The need was simple enough: make deb packages from source for multiple architectures on the same system. This needed to be done without the overhead of a virtual machine and without using something like launchpad.
I’ve used chroot in the past and it seemed like a perfect fit for the problem. The idea is to have at least two chroot-able directories with the bare essentials from Ubuntu Natty (10.04) to compile and build deb packages.
If you upgrade to Ubuntu 11.10 on a 64-bit platform and try to run skype then you will likely get this error:
skype: error while loading shared libraries: libXss.so.1: cannot open shared object file: No such file or directory
This is because libxss1 and a few other libraries have been removed from ia32-libs package.
You will need to enable multiarch and install the extra 32 bit libraries by hand:
Kabouter is Dutch for gnome and also a tool to connect to a range of IP addresses via ssh. It uses gnome-terminal to manage the sessions which, for me, seems more natural than some of the other 3rd party SSH applications available.
Usage is simple:
[email protected]:~$ kabouter ampli 172.19.18.65 172.19.18.96
This creates a gnome-terminal session with 32 tabs connecting to the range of SSH enabled machines. This works very well when using it with SSH Multiplexing which then gives you a way to automate remote commands through SSH without needing secure key authentication and without having to authenticate each time you want to run a command.
With the latest 3.0 kernel there is still no “out of the box” support for my BCM4312 wireless chipset. Nor is there any help from Ubuntu 11.04 leaving me to use Broadcoms hybrid driver with patch.
Chipsets supported by “Broadcom’s IEEE 802.11a/b/g/n hybrid Linux® device driver” are: BCM4311, BCM4312, BCM4313, BCM4321, BCM4322, BCM43224, and BCM43225, BCM43227 and BCM43228.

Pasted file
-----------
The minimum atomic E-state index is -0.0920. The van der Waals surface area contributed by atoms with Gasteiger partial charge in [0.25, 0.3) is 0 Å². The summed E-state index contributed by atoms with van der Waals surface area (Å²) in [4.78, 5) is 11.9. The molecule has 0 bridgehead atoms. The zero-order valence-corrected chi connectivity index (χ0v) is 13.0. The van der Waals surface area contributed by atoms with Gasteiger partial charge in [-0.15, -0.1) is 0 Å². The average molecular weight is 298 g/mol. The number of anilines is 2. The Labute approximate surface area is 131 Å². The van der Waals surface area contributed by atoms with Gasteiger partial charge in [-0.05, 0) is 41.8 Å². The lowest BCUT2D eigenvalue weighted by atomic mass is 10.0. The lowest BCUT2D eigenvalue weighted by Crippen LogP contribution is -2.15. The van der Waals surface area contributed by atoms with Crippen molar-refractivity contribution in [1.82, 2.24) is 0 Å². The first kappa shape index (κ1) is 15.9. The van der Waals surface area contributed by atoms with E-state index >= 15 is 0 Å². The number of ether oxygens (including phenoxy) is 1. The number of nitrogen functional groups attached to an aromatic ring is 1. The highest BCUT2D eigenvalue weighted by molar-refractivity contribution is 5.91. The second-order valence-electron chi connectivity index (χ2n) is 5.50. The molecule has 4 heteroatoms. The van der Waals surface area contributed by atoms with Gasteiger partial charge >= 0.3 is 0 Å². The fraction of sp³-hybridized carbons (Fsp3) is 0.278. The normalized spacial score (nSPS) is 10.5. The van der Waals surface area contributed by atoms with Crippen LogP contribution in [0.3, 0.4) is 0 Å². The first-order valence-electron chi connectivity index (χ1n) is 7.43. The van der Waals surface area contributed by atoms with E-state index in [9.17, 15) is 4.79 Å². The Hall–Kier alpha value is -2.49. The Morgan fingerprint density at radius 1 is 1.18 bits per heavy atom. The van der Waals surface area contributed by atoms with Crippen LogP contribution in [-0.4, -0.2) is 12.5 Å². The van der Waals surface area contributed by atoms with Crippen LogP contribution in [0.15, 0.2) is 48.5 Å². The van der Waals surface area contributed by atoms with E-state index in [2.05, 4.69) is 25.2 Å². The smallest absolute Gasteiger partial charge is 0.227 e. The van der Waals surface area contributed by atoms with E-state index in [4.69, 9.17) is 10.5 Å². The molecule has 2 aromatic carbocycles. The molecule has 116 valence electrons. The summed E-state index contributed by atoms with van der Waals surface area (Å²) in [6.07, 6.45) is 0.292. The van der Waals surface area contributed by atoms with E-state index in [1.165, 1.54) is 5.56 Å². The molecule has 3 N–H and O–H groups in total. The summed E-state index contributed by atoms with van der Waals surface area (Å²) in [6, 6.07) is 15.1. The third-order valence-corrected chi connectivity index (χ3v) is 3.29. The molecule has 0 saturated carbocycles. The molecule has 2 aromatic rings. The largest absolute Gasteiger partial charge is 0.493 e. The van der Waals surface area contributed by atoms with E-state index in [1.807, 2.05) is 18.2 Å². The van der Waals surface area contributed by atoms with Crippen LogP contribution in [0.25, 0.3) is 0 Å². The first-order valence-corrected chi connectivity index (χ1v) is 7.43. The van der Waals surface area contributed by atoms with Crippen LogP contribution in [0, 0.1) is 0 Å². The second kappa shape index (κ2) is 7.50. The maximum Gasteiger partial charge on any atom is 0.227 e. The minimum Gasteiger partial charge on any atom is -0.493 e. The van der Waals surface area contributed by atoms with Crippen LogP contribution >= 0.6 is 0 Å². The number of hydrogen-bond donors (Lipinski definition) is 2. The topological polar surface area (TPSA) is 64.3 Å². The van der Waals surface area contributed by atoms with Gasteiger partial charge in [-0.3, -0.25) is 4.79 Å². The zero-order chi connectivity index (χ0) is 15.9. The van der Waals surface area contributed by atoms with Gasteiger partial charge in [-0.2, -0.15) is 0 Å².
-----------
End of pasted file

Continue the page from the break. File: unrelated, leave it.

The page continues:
My specific chipset from lspci command:
Broadcom Corporation BCM4312 802.11b/g LP-PHY (rev 01)
Natty (11.04) users can finally get fglrx playing nicely together with X.org 1.10. We can also make the latest driver work well with the 2.6.39 kernel.
Custom build procedure:
- Install the latest 2.6.39 kernel revision from Ubuntu Mainline or install the PPA.
- Download 64-bit 11.4.
- Extract the files from the package:
sh ./ati-driver-installer-11-4-x86.x86_64.run --extract ati
- For 2.6.39 support, download this extra patch: 2.6.39_bkl.patch
- Check for Big Kernel Lock usage:
cat /lib/modules/`uname -r`/build/.config | grep -c CONFIG_BKL=y
If the result of this command is 0, then download no_bkl.patch as well.
- then apply them:
cd ati; for i in ../*.patch; do patch -p1 < $i; done
- Build your new ati/fglrx deb packages:
./ati-installer.sh 8.841 --buildpkg Ubuntu/natty
- Install our newly created deb packages:
sudo dpkg -i ../fglrx*.deb
- If your /etc/X11/xorg.conf is missing you will need to run:
sudo aticonfig --initial
and then reboot.
That newly created package should work for the entire 2.6.39 series.